Some jobs are hard to get — or keep — without a reliable vehicle. But if money’s tight, how do you get one?
There’s always grand theft auto, but a lot of people turn to a totally different kind of highway robbery: car loans. Borrower-buyers with below-average credit account for more than half of used-car financing and a quarter of new-vehicle financing, according to auto loan company CarFinance.com.
And it turns out the cars these people buy differ from the best-selling cars in the country — probably because they need cars that are going to last long and sell well, not necessarily cars that make them look like rich, amazing, successful individuals.
CarFinance.com used 2013 data from its customers to figure out the most popular new and used cars for this group. Here’s the Top 10 new-car list…
- Dodge Avenger and Kia Optima (Tied)
- Kia Forte
- Ford Focus
- Kia Soul
- Dodge Journey
- Chevrolet Malibu
- Chevrolet Cruze
- Chrysler 200
- Kia Rio
- Nissan Sentra
Most of these are compact cars with decent fuel economy and value, CarFinance.com says. And the dominant brand in the list, Kia, offers a 10-year, 100,000-mile warranty.
But as you can see from the graphic up top, car loan payments account for two-thirds of the actual cost of car ownership. Once you factor in insurance, fuel, and other costs, you get an idea of what’s the most affordable over five years.
Want something cheaper? Buy a used car, which means a smaller loan and less money wasted on interest. Here’s CarFinance.com’s list of Top 10 used cars for bad credit…
- Nissan Altima
- Chevrolet Silverado 1500
- Ram 1500
- Ford F150
- Chevrolet Impala
- Dodge Charger
- Toyota Camry
- Chevrolet Malibu
- Honda Accord
- Ford Fusion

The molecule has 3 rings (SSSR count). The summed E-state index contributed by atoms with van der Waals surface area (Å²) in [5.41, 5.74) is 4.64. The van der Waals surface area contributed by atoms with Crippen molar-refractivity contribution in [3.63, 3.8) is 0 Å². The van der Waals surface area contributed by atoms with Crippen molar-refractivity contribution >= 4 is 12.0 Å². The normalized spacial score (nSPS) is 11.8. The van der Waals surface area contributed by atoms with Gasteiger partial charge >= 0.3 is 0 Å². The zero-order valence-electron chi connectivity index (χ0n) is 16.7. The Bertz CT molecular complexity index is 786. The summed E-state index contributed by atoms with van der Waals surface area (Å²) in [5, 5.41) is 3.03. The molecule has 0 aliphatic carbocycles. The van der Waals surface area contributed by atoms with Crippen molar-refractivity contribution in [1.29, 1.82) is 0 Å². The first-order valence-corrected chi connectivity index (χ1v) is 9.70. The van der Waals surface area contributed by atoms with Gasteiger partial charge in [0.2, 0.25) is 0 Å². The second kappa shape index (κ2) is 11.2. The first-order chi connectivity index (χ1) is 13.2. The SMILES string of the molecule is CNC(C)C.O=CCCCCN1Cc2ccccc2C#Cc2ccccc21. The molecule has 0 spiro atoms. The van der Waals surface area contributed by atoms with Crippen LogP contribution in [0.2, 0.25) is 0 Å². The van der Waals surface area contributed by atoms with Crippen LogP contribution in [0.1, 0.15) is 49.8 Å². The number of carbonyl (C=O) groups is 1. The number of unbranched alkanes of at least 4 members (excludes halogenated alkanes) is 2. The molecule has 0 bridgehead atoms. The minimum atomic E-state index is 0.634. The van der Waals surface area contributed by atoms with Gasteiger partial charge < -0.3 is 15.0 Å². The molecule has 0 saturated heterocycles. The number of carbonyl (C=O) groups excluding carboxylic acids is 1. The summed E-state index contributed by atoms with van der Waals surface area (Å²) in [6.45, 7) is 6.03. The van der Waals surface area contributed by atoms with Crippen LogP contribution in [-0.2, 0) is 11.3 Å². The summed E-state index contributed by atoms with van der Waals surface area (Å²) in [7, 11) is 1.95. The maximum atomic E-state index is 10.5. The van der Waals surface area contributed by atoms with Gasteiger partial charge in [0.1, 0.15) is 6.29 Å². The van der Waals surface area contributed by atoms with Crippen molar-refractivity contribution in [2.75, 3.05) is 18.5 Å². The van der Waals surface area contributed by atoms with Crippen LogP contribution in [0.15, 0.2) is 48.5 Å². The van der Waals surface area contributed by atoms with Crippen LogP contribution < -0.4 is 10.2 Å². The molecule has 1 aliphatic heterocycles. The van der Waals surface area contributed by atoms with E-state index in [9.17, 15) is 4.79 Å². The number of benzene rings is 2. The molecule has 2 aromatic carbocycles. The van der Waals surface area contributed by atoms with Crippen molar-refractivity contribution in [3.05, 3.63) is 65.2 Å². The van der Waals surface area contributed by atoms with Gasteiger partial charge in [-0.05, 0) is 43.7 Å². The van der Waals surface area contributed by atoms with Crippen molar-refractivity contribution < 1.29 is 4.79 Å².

Interestingly, this version of the list includes pick-ups. “It’s no surprise to see three trucks near the top here, given their overall popularity in the market, their longevity and the value they offer as pre-owned vehicles,” CarFinance.com says.
Financing your wheels
Even if you know what car you can afford, there’s still the small matter of getting a loan for it. With a credit score below 600 — and you’ll have to pay Equifax, TransUnion or Experian to find out for sure — you can expect to jump through some hoops, former car saleswoman Shauna Zamarripa wrote for Yahoo News.
“When I sold cars,” Zamarripa says, “I saw some of the most challenged credit you can possibly imagine, but with a little tweaking and help, I was able to find hundreds of challenged credit customers a nice set of wheels.”
The easiest and best way to do that? Get somebody who has good credit and seriously trusts you to co-sign the loan. Then you can ride on their good name, at least until you start missing payments and wreck their credit.
There are also lenders and dealerships that advertise working with people that have poor credit, but Zamarripa recommends emailing them first to ask about the average down payment and the worst bad-credit interest rates. They’re going to be tough numbers, and you need to know you can afford them — along with insurance, gas, and maintenance.
And before and after getting the loan, work on improving your credit score. The better it is, the less you’ll pay. On-time loan payments will help bring it up, too.
Once you raise your credit score by 50 points, you may qualify for a better loan — even if you’re already paying one, Cars.com says. Even a small reduction on the interest rate can make a big difference. According to CarFinance.com, “a loan for $22,549 with an interest rate of 10 percent, rather than 12.9 percent, will save you $3,923 over the length of your loan.”
So that’s how you get the best cars for bad credit. But Zamarripa’s parting advice is worth repeating…
“Getting a bad credit car loan isn’t impossible, but as a money pro, it’s not something I would recommend doing more than one time in a person’s life. Live and learn and then live with good credit. Trust me, it makes life easier.”